Forslund stood on stage, the sun starting to set on a perfect Raleigh June evening. Hurricanes fans stretched out in all directions before him, as he announced the names of the 2006 Stanley Cup Champions.

It was the crowning moment for the Hurricanes franchise, but also a pinnacle for Forslund, to be able to represent the team in a celebration with its fans.

“The pride shared by the fans and the team that season and that night was special,” Forslund said. “The connection with the fans here has been as important to me as anything, and I hope will always continue.”

Months before the parade route was drawn for that day, Forslund could sense that such a celebration was possible, seeing the dynamic in the Hurricanes’ locker room. He’d seen it in Springfield in 1990 and 1991, when the Indians won back-to-back Calder Cups. He’d felt it again in 2002, before the Hurricanes shocked the hockey world by beating New Jersey, Montreal and Toronto to reach the 2002 Stanley Cup Final.

“I knew we were onto something. The chemistry of those teams leads you to believe that they can do it. You’ve got to have that love for each other to win. It was magical. I’ve been very fortunate to be part of those things.”

The 2006 championship had an impact on Forslund professionally, beyond the Stanley Cup ring. In 2006-07, for the first time, the Hurricanes finally televised all 82 games.

It was a long way from the frustrations of that first year’s 29-game schedule. Making a home in the Raleigh suburb of Apex, John and Natalie had front-row seats to the population explosion in the Triangle market and the footprint the Hurricanes were create on the North Carolina sports landscape.

And their family grew as well. Matthew Forslund was born in Oct. 1997, just a month after the Forslunds arrived in North Carolina. A third child, Kara, was born in 2003.

“What drew us to (Apex) was that it was country, there was nothing out there. Now it’s totally changed,” Forslund said. “We’d always heard, it’s a great place to raise a family. I think the kids have had a fabulous upbringing here. It’s home.”

Erika and Kara are both dancers, heavily involved in the Cary Ballet Conservatory. And through Matthew, Forslund has been a part the Triangle’s growing youth-hockey community, experiencing the rewards and growing pains of developing players in a non-traditional hockey market.

Matthew’s 1997 birth year represents the first group of players born and raised with the Hurricanes in Raleigh, and he and his teammates were first squirts to play AAA for the Junior Hurricanes.

“It’s not perfect. It’s a tough place to be a hockey player. But it’s getting better, and we are starting to see, with Josh (Wesley), the type of training players are getting here. There are more coming, and we’re proud of that.”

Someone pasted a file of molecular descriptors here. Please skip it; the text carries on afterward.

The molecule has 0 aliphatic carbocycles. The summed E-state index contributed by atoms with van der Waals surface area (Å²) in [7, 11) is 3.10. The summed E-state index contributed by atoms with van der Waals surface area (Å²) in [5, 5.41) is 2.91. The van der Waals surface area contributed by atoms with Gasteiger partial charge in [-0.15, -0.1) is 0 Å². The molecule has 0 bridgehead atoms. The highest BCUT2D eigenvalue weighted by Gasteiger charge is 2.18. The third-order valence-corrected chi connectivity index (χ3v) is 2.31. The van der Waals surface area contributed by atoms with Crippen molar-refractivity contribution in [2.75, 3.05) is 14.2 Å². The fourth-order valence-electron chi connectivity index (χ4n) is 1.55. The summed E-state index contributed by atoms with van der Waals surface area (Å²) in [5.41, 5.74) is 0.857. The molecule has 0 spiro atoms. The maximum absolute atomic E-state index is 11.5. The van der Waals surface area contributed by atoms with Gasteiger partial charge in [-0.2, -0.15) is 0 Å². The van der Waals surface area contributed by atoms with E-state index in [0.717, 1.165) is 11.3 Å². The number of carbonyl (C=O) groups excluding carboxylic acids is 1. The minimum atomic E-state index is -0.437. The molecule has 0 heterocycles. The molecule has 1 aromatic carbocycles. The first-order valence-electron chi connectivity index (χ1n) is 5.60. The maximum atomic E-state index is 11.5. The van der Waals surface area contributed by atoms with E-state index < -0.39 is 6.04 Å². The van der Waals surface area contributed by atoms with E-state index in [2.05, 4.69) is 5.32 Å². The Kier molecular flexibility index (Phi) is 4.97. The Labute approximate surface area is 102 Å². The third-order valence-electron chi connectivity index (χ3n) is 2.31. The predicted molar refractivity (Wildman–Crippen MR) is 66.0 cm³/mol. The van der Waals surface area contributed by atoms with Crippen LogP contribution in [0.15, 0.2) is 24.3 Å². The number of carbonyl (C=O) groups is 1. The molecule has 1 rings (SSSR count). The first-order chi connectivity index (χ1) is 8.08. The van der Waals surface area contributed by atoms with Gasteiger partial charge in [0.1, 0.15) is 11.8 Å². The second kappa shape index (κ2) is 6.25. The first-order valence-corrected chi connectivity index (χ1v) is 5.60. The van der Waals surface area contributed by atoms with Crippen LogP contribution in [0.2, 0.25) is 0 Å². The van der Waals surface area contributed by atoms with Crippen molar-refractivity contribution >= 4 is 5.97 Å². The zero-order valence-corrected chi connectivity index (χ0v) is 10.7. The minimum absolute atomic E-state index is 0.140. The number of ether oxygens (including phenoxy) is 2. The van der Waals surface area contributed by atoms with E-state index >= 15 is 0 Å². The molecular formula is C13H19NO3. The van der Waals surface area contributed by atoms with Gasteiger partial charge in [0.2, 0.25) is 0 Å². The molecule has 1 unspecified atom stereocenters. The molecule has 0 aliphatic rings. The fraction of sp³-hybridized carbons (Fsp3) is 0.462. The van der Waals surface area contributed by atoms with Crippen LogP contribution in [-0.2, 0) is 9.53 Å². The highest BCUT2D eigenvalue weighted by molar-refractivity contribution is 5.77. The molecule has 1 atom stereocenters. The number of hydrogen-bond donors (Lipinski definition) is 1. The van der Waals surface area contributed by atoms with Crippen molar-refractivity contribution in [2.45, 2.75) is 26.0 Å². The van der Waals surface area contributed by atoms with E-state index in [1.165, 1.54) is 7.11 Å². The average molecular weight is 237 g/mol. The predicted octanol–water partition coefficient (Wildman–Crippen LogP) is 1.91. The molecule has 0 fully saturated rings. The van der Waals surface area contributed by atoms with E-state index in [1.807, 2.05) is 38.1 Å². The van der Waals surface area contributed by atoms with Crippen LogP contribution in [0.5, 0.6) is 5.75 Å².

Matthew, a goalie, will be stopping shots against players up to four years his senior this year, competing for the East Coast Eagles in the United States Premier Hockey League.


Thirteen hours after Forslund sat alone in section 101, the Verizon Center is full and loud in overtime as Hurricanes defenseman Ryan Murphy breaks up the right side of the ice, on a two-on-one with Jeff Skinner. Murphy shifts his shoulders and Capitals defenseman Mike Green takes a knee in front of the net as Murphy slides the puck across the crease to Skinner…

Despite his busy work schedule, Ralph Forslund always made time for his son. Whether it was doing color for his play-by-play of Bruins games on television, or coaching his little league baseball team.

Ralph had a saying he used frequently as a baseball coach, an old-timey phrase that by that time wasn’t very common. A kid would make a nice play in the field, and Ralph would meet him as he ran to the dugout and tussle his hair saying, “Hey, hey whaddya say.”

… Skinner receives Murphy’s pass on the tape, tapping it into the wide-open net behind Capitals goaltender Philipp Grubauer. From his booth high above the ice, and into television sets across the Carolinas, John Forslund bellows:

“They score! Hey, hey, whaddya say, Mr. Skinner! Carolina wins in overtime.”

In a cynical, social media world, he’s heard the naysayers. People who think it’s hokey or over-the-top. But Forslund won’t stop saying it.

“I know what it’s about, and that’s why I use it. I started using it in a couple of broadcasts right after my dad died. People kinda liked it. So I figured out a way to keep using it. That’s why I say it, to dedicate my career to him.”

Though Forslund may use some of his other well-known calls, like “Ward says no,” on a national broadcast for NBC or NBC Sports Network, “Hey, hey, whaddya say” is reserved for the local shows. It’s an expression of his passion for the team, for this market, for the sport and for his father.

A passion forged and stoked in front of a television set in Springfield, Massachusetts.

“I think the game is exhilarating. You’ve got to really have passion. The players have that passion, so when you communicate the game to people, you should have that passion, too.”